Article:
Denim is immensely popular. Conventional jeans are usually made out of cotton and are known for its high environmental impact. It is estimated that one pair of jeans requires approximately 3 kg of raw cotton and 7000 liters of water. On top of that, denim dyeing and finishing is related to the emission of hazardous chemicals (such as cadmium, mercury and lead) into freshwater bodies resulting in harmful effects for local ecosystems and communities. 

Denim is considered to be ‘green’ when the raw material is blended with recycled or sustainable fibers and when the production process uses less water and chemicals. At HNST it is our mission to produce jeans that have nothing to hide with the lowest impact possible. Therefore, we conducted a Life Cycle Assessment (LCA) to calculate the environmental impact of our jeans. 

LCA is a broadly accepted method to scientifically calculate and interpret the environmental impact of a product throughout its entire life cycle. For our LCA calculation we used the MODINT Eco-Tool

Every LCA starts with a careful material analysis. This is necessary to allocate the different environmental impacts (e.g. water consumption, global warming, eutrophication, acidification, etc.) to the different materials in the product. This is how we determined the functional unit of our LCA: being one pair of jeans, consisting of 600 grams denim (97,6%) and 5 grams pocket lining (2,4%). 


Next in the LCA, we take the different life stages of HNST jeans under the loop;  

  • Raw material extraction: mechanical recycling, Tencel® and Greek cotton
  • Production process: spinning, weaving, dyeing, sewing and washing with respect for people & planet
  • Transportation: our jeans is entirely produced in the EU
  • Use phase: domestic washing, drying & ironing 
  • End-of-life: mechanical recycling

The LCA methodology results in scientific calculations, quantifying environmental impact in various impact categories. Here we will discuss 4 of the most relevant impact area’s, being: 

  1. Water consumption (L): freshwater taken from the environment or water that has been contaminated by e.g. releasing chemicals into rivers
  2. Land use (m2): land occupied by for example the growth of virgin fibers
  3. Primary energy content (MJ): the amount of energy consumed during the entire product life cycle
  4. Carbon emissions (kg CO2 eq.): the release of greenhouse gases causing global warming is expressed in carbon dioxide equivalents (CO2 eq.)

Water consumption

According to industry standards, one conventional jeans uses about 7000 liters of water. In comparison, one HNST jeans only uses 361 liters of water, which means we are reducing water consumption with 95%

The HNST LCA takes into account water consumption of “green water”, “blue water”, “dilution water” and “virtual water”, presenting a complete picture. If you want to know more about this, feel free to reach out. 

When taking a closer look at the water consumption breakdown of an HNST jeans, one can remark that more than 85% of water consumption can be allocated to the 23% of virgin cotton used in the HNST denim fabric. As can be seen from the graph below, water consumption of the mechanically recycled cotton and Tencel® is almost negligible. Mechanical recycling is a low-impact technique which does not use any water, chemicals nor heat and only needs little energy in comparison to chemical recycling or virgin fiber production.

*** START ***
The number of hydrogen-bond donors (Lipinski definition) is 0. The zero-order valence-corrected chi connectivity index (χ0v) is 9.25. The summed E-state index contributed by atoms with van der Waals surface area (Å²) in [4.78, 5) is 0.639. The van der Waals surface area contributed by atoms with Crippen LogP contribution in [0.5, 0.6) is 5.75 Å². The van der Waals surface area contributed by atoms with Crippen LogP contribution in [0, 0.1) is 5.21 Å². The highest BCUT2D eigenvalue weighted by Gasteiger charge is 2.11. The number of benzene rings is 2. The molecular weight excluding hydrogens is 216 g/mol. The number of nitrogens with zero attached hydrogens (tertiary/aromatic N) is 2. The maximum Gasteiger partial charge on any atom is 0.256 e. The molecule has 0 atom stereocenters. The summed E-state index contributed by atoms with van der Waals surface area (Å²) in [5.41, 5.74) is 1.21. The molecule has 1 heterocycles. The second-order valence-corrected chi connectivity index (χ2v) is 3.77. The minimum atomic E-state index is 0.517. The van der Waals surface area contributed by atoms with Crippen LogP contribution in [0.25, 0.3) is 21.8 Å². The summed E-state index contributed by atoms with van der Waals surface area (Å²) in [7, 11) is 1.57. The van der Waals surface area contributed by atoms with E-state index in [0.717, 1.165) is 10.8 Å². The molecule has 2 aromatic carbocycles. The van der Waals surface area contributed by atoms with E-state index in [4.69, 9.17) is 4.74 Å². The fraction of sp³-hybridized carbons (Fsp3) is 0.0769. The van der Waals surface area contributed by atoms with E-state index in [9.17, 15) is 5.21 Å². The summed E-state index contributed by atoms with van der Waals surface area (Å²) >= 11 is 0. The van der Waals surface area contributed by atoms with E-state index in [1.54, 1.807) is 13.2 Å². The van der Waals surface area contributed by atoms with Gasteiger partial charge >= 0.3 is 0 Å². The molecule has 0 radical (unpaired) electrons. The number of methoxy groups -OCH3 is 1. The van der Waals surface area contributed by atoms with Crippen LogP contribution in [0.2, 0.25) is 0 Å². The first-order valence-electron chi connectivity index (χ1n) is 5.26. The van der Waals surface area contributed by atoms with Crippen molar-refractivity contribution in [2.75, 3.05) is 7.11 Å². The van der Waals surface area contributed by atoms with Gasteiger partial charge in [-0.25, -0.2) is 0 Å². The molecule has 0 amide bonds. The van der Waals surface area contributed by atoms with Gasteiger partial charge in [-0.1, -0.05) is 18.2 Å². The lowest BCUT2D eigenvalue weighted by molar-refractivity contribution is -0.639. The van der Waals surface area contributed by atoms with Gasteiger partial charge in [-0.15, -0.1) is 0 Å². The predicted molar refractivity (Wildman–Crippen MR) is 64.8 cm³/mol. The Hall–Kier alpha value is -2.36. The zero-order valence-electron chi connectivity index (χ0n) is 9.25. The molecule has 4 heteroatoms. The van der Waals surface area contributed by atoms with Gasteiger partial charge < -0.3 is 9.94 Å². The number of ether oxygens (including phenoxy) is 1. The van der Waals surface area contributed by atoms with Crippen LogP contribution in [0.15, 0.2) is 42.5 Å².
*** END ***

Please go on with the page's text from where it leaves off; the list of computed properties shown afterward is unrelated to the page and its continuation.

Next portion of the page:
Land use

1,3 square meter is needed to produce one pair of HNST jeans. When taking a closer look at the land use related to the production of an HNST jeans, the majority of land use (92%) can be contributed to the cultivation of virgin cotton (while cotton only represents 23% of the fabric composition). By using recycled fibers we are reducing our land use significantly. Next to growing cotton, growing trees for our paper and cardboard packaging is responsible for 8% of our land use.

Primary energy content

The graph below gives you an insight into the breakdown of the primary energy consumption of one HNST jeans, which totals to 103,8 MJ. The majority of the primary energy is used in the construction phase of the jeans due to the electricity needed for spinning and weaving off the fabric

Construction is followed by fiber materials referring to the energy used for mechanical denim recycling. In addition, coloring appears to be a large contributor due to the thermal energy and electricity requirements of the Smart-Indigo process. Both the process of mechanical recycling and Smart-Indigo are relatively high contributors in the low-impact HNST process but are of small absolute value when compared to industry standards. 

Carbon emissions

The production of one HNST jeans emits 5,6 kg of carbon dioxide, 76% less than the average carbon footprint of a jeans being around 23,3 kg of carbon dioxide. To put things in perspective, the HNST carbon footprint of 5,6 kg of CO2 is equivalent to driving an average gasoline car for about 47 km or eating 180 grams of beef. 

Limiting CO2 emissions is one thing, in order to tackle climate change and become CO2 neutral, complimentary offsetting is needed. At HNST we go even further. Inspired by the Cradle to Cradle® philosophy, we aim to be carbon positive. This means we are working together with WeForest to compensate  (three times) our carbon footprint by planting trees that use photosynthesis to extract and store CO2 from the air, positively impacting climate change.